Copyright and licensing laws are very important for the legal business to make sure documented economy.
Digia has four times as many employed as canonical.
Originally Posted by cardboard
People still use that? LOL
I have been using Debian Stable for years and love it!!
Since you have called them trolls prove they are mistaken. If someone deserves the first price of NIH syndrome it's a gnome team. The second one goes to Canonical.
Originally Posted by brosis
"Qt: Digia CLA. Provides the ability to close up apps, use DRM and make alterations compared to any free software versions."
Care to explain more in detail ?
Also, I don't know in other countries but in France, the final word is on the one who wrote the code, and he can set the license to whatever he wants even if the company is against (even in case of copyleft the writer retains full intelectual property).
The agreement is quite full of holes; if Digia wanted, they could cause much trouble.
Originally Posted by doom_Oo7
You of course own the copyright for your patches, and are free to publish them any way you like. What Digia can do however, is to incorporate your patches only in a proprietary Qt version, never shipping them in the free Qt. This effectively turns your work proprietary, as nobody will see it in the official Qt, and whatever further modifications Digia does to the proprietary version, in your code, you will never see.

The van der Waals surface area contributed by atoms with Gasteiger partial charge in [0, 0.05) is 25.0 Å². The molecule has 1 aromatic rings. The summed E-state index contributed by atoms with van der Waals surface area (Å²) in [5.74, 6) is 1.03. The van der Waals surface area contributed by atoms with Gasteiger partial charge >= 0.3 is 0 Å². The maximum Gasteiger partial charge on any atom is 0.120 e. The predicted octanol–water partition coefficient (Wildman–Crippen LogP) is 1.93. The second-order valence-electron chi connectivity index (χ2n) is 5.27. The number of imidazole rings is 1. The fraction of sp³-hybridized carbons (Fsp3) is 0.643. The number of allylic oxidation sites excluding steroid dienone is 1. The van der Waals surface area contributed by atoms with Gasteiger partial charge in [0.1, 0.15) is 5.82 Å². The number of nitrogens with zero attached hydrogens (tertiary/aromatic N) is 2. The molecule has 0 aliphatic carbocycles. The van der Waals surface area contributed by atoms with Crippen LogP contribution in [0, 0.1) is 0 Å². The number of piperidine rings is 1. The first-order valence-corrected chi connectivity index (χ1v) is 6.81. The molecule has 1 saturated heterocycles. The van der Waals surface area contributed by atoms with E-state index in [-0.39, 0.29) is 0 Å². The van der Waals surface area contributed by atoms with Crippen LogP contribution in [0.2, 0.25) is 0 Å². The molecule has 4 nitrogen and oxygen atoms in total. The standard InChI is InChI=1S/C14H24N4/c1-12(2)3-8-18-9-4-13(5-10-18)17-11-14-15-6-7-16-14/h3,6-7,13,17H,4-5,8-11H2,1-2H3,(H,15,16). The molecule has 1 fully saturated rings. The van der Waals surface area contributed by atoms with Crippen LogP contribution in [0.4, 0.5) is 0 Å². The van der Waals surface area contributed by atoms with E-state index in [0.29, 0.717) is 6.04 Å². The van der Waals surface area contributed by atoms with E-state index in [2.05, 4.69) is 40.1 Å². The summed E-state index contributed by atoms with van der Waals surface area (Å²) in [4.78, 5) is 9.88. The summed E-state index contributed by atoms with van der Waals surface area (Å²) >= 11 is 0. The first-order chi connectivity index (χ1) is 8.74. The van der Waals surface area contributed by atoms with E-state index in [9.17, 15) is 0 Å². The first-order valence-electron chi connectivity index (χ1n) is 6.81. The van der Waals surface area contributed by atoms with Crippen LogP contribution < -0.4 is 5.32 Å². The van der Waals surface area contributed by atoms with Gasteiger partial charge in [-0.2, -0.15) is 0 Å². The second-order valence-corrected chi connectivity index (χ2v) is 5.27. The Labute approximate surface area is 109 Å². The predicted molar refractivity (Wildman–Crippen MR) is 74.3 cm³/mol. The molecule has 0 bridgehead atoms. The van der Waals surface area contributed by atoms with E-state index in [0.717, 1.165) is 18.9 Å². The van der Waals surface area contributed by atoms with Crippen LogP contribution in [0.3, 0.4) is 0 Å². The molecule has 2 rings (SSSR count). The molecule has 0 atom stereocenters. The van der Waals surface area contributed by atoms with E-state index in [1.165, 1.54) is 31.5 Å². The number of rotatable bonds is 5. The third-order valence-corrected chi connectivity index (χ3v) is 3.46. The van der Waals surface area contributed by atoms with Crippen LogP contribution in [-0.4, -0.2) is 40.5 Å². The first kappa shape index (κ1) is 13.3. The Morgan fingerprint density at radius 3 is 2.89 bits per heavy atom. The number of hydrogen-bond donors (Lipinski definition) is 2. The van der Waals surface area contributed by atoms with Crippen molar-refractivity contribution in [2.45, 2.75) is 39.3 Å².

I don't understand how is this possible.
Originally Posted by curaga
It is stated in the contributor agreement :
"Third Party Contributions may
only be accepted for use in Qt Software or by the Qt Project if the following criteria are met:
(a) The Third Party Contribution is licensed under license terms that are compatible with the GNU
Lesser General Public License version 2.1 (“LGPL v. 2.1”) as included on the Free Software
Foundation’s website (www.gnu.org); and
If it's licensed under LGPL, it can't be "proprietary-zed", right ?
It's LGPL + CLA. So while the patch itself stays LGPL, Digia has the right to do whatever they want with it, under any license they want. That's the point of the CLA.
Perhaps they could do that, but they would certainly be challenged, because it would seem to violate one of the sections (which demands a "corresponding" Free version for any non-free Linux-based release). In the case of a dispute, the KDE guys decide.
Originally Posted by curaga
Perhaps the wording could be more exact, but a lot of this is just typical FUD. Qt has been an integral part of the Free Software ecosystem for almost 20 years now, and it's been FSF-approved Free Software for 15. As a project, they have relased more GPL code to the community than almost any other project in existence (of course, there are notable exception). If ANYONE has played nicely with the community, it's been Qt developers. They (as Trolltech, Nokia, or Digia) have never even hinted at doing anything that they are accused of.
I'm at a loss at how someone can happily use LLVM, CUPS, X.org or Apache, but have a problem with Qt. It's just political backstabbing, de Icaza style.